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Forging heats

Discussion in 'Shop Talk - BladeSmith Questions and Answers' started by panch0, May 3, 2012.

  1. panch0

    panch0

    Jun 16, 2008
    I am new at forging, and have been reading on the subject. The question I have is when forging a knife, how many heats can you do until it starts to damage the steel? From what I read the fewer the heats the better. Am I correct? Another question, lets say I start forging a knife, and I get pulled off and dont normalize it until the next day or two, will this have a negative effect on the steel? Thanks!
     
  2. Bruce Culberson

    Bruce Culberson KnifeMaker / Craftsman / Service Provider Knifemaker / Craftsman / Service Provider

    Feb 6, 2007
    Yes, that is correct. The more heats you do the more carbon leaves the steel. For general forging on a knife I wouldn't worry about it too much though - just think of how much and how many heats damascus is subjected to. Also it is the steel at the surface that is most affected so grinding back the edge a bit after forging and it will be back into the good steel.
    Bruce
     
  3. panch0

    panch0

    Jun 16, 2008
    Thanks Bruce, How about the second part. I was practicing on a 1/8" piece of 1084 and didnt finish it and also did not normalize it per se. I simply put it in the forge at a dull red color and shut off the forge and let them both cool down together. Would doing this damage the steel?
     
  4. Horsewright

    Horsewright KnifeMaker / Craftsman / Service Provider Knifemaker / Craftsman / Service Provider

    Oct 4, 2011
    Good questions Frank. As a new forger myself I'm watching this one. Don't ya hate it when ya got to do honey do's right in the middle of a project.
     
  5. panch0

    panch0

    Jun 16, 2008
    Yep, thats exactly why I called it quits for the day. hehehe...
     
  6. Rick Marchand

    Rick Marchand Donkey on the Edge Moderator Knifemaker / Craftsman / Service Provider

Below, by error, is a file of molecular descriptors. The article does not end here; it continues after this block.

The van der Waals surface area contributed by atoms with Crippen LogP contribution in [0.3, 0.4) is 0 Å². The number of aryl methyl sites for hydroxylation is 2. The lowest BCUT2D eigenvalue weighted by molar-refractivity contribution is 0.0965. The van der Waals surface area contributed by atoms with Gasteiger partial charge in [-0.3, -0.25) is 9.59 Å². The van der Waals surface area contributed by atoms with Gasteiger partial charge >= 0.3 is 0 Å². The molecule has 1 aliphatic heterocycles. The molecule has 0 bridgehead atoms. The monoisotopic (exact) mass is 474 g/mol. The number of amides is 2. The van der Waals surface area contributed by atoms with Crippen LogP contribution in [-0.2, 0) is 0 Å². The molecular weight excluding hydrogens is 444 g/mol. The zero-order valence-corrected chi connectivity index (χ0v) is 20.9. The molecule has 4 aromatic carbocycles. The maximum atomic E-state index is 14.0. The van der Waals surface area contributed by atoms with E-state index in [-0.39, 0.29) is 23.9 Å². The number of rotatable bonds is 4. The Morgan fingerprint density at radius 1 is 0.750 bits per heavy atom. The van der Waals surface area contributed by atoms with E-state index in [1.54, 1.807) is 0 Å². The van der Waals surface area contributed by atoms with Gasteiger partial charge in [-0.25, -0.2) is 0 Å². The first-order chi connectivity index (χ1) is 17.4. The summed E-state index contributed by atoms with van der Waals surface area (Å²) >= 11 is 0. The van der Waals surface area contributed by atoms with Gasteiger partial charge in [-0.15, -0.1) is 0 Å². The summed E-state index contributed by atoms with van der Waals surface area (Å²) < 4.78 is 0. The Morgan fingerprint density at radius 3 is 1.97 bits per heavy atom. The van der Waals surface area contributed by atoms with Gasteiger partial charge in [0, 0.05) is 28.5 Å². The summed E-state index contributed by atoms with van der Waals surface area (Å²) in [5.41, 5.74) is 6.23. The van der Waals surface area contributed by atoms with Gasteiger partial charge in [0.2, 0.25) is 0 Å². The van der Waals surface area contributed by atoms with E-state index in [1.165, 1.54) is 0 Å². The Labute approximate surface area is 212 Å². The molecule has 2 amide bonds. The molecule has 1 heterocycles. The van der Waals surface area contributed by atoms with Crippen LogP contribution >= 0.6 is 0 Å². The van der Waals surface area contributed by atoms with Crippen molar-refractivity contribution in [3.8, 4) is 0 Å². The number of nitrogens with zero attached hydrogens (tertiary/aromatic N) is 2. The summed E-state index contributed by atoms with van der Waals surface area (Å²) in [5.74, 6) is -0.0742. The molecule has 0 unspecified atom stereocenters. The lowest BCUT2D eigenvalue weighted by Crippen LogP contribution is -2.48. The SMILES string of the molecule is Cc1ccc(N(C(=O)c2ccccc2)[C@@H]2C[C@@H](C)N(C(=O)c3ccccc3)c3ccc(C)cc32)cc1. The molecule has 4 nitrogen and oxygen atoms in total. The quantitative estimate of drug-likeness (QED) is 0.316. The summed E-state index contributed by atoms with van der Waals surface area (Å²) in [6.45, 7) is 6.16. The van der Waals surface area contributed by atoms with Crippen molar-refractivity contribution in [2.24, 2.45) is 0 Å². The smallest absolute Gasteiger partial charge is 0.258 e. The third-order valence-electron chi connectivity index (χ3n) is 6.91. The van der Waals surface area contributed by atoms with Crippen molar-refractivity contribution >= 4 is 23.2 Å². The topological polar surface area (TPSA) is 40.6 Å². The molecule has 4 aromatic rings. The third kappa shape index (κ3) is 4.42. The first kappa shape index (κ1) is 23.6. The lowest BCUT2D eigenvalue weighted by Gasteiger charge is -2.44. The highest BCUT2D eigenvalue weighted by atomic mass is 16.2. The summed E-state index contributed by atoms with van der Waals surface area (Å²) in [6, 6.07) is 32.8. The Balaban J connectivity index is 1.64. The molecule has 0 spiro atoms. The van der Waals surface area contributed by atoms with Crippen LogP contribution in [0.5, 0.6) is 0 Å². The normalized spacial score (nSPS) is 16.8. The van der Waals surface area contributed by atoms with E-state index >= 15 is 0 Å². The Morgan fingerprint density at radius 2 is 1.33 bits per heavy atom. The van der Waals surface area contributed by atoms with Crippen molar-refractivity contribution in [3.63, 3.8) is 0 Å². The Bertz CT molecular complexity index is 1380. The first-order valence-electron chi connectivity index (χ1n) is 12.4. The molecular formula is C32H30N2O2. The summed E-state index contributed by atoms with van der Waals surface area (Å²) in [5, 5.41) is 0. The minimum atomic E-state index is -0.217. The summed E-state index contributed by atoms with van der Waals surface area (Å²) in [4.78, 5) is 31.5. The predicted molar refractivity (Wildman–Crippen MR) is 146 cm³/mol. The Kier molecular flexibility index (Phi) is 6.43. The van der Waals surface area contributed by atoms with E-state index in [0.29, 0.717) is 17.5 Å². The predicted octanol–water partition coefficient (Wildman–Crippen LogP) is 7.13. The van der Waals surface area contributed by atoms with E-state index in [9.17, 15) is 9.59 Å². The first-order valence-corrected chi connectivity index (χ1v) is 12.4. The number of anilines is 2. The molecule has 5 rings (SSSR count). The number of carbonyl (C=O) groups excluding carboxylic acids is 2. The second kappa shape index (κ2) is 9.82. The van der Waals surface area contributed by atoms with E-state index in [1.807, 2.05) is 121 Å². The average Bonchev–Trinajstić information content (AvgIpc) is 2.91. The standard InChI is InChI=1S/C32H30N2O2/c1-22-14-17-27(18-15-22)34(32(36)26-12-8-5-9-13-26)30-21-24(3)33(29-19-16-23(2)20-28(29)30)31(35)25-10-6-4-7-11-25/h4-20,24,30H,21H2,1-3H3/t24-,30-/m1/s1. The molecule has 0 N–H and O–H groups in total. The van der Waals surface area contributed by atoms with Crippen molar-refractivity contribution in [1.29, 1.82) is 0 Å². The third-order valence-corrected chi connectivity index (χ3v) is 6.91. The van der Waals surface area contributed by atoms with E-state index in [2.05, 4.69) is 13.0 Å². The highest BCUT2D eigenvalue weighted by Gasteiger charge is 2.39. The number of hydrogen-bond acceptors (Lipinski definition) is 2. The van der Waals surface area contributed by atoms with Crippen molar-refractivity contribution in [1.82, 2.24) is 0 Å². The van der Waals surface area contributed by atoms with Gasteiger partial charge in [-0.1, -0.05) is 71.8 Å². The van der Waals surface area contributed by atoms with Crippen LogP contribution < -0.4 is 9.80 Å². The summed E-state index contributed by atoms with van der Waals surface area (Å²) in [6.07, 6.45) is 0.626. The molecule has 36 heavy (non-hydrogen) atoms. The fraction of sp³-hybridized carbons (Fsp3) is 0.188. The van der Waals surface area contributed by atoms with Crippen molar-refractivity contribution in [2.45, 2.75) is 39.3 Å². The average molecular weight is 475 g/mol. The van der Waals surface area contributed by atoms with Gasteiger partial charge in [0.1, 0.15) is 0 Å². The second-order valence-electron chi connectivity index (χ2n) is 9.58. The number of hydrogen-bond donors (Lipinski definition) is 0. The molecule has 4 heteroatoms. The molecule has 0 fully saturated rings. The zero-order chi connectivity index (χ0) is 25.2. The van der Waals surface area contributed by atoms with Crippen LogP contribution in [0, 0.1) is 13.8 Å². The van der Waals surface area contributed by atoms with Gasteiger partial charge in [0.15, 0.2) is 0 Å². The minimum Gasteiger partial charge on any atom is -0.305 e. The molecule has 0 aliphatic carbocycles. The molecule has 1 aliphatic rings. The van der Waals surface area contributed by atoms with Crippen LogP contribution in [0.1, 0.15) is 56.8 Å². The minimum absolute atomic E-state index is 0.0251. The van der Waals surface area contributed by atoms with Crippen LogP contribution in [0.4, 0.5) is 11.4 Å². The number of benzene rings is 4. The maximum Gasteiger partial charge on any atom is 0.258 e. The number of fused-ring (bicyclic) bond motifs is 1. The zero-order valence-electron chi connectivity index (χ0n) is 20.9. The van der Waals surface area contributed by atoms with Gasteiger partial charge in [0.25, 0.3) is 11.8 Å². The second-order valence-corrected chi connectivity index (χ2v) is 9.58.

Jan 6, 2005
    Of course, the goal is to forge with the least amount fo heats but unless you are REALLY burning out the steel at welding temps+ or it is in thin cross sections. The decarb doesn't go very deep into the piece. Plus the decarb layer itself helps to protect it from further decarb. Normalizing NEEDS to be done but not under the same time constraints as tempering. You can leave it and come back later.

    Rick
     
  7. Stacy E. Apelt - Bladesmith

    Stacy E. Apelt - Bladesmith ilmarinen - MODERATOR Moderator Knifemaker / Craftsman / Service Provider

    Aug 20, 2004
    What Bruce said is true...but the degree is small. As he pointed out, just the clean up grinding and sharpening will remove the decarb.

    The damage to the steel you need to address isn't in carbon loss,..... the grain growth is where you can have problems. Normalizing the steel at the end of a days forging, and doing a careful grain refinement cycling before HT will adjust this to undo any problems.
     
  8. Horsewright

    Horsewright KnifeMaker / Craftsman / Service Provider Knifemaker / Craftsman / Service Provider

    Oct 4, 2011
    Its insidious how they start it too. "Honey come in for lunch". And there ya are half way through your sandwich and it starts: "While you're in could you........ and the light bulb is out in the hall...... and could you move the sprinkler..... and could you......and I know you're busy but.....and then ....Honey its time for dinner". Which is of course always followed by: "When are those orders going to ship? You're getting behind again."
     
  9. Shaw Blades

    Shaw Blades

    May 18, 2009
    I think you are supposed to be more worried about color as well. I was working on a project (not a knife) and it came out bright yellow and sparking, like a 4th of July sparkler. After that it wouldn't taper properly and had to be cut off.
     
  10. grizzled gizzard

    grizzled gizzard Basic Member Basic Member

    724
    Aug 31, 2010
    I would really like to know about correct normalizing. Is it the same for similar types of steel? I use 52100 mostly. What do you mean about the time constraints between normalizing and tempering? How does normalizing affect the grain size?
     
  11. Rick Marchand

    Rick Marchand Donkey on the Edge Moderator Knifemaker / Craftsman / Service Provider

    Jan 6, 2005
    This should help you begin to understand the process... http://www.cashenblades.com/heattreatment.html
     
  12. jawilder

    jawilder

    Jun 27, 2006
    Grizz,
    Karl Anderson has some youtube videos that show the process and need for normalizing. That really helped me understand what was hapening
     
  13. Tai Goo

    Tai Goo Banned BANNED

    Apr 7, 2006